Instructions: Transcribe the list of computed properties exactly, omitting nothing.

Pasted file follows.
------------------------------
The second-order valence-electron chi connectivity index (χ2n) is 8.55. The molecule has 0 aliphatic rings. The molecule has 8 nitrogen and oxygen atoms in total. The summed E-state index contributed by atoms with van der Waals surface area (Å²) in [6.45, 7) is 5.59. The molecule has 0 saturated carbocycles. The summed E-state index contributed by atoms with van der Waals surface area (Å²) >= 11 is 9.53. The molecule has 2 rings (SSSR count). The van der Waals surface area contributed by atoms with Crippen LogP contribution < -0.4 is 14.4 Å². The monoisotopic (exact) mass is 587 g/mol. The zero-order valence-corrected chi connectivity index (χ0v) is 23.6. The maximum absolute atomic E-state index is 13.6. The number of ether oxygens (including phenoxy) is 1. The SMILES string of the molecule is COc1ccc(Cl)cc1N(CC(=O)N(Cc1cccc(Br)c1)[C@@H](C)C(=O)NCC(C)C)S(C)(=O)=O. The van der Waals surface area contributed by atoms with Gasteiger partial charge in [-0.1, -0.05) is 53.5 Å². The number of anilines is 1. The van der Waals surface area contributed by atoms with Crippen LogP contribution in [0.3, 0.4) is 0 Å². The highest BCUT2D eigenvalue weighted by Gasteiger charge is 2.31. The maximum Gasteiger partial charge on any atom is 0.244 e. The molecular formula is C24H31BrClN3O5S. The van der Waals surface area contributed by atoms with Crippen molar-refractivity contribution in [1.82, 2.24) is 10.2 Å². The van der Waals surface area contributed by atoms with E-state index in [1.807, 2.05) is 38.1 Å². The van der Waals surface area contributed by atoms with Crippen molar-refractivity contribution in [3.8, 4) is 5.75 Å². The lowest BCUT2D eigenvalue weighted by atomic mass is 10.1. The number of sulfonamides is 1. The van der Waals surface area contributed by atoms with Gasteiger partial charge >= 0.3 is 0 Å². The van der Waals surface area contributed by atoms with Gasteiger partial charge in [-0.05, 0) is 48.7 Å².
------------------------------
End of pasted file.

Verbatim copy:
The second-order valence-electron chi connectivity index (χ2n) is 8.55. The molecule has 0 aliphatic rings. The molecule has 8 nitrogen and oxygen atoms in total. The summed E-state index contributed by atoms with van der Waals surface area (Å²) in [6.45, 7) is 5.59. The molecule has 0 saturated carbocycles. The summed E-state index contributed by atoms with van der Waals surface area (Å²) >= 11 is 9.53. The molecule has 2 rings (SSSR count). The van der Waals surface area contributed by atoms with Crippen LogP contribution < -0.4 is 14.4 Å². The monoisotopic (exact) mass is 587 g/mol. The zero-order valence-corrected chi connectivity index (χ0v) is 23.6. The maximum absolute atomic E-state index is 13.6. The number of ether oxygens (including phenoxy) is 1. The SMILES string of the molecule is COc1ccc(Cl)cc1N(CC(=O)N(Cc1cccc(Br)c1)[C@@H](C)C(=O)NCC(C)C)S(C)(=O)=O. The van der Waals surface area contributed by atoms with Gasteiger partial charge in [-0.1, -0.05) is 53.5 Å². The number of anilines is 1. The van der Waals surface area contributed by atoms with Crippen LogP contribution in [0.3, 0.4) is 0 Å². The highest BCUT2D eigenvalue weighted by Gasteiger charge is 2.31. The maximum Gasteiger partial charge on any atom is 0.244 e. The molecular formula is C24H31BrClN3O5S. The van der Waals surface area contributed by atoms with Crippen molar-refractivity contribution in [1.82, 2.24) is 10.2 Å². The van der Waals surface area contributed by atoms with E-state index in [1.807, 2.05) is 38.1 Å². The van der Waals surface area contributed by atoms with Crippen molar-refractivity contribution in [3.8, 4) is 5.75 Å². The lowest BCUT2D eigenvalue weighted by atomic mass is 10.1. The number of sulfonamides is 1. The van der Waals surface area contributed by atoms with Gasteiger partial charge >= 0.3 is 0 Å². The van der Waals surface area contributed by atoms with Gasteiger partial charge in [-0.05, 0) is 48.7 Å².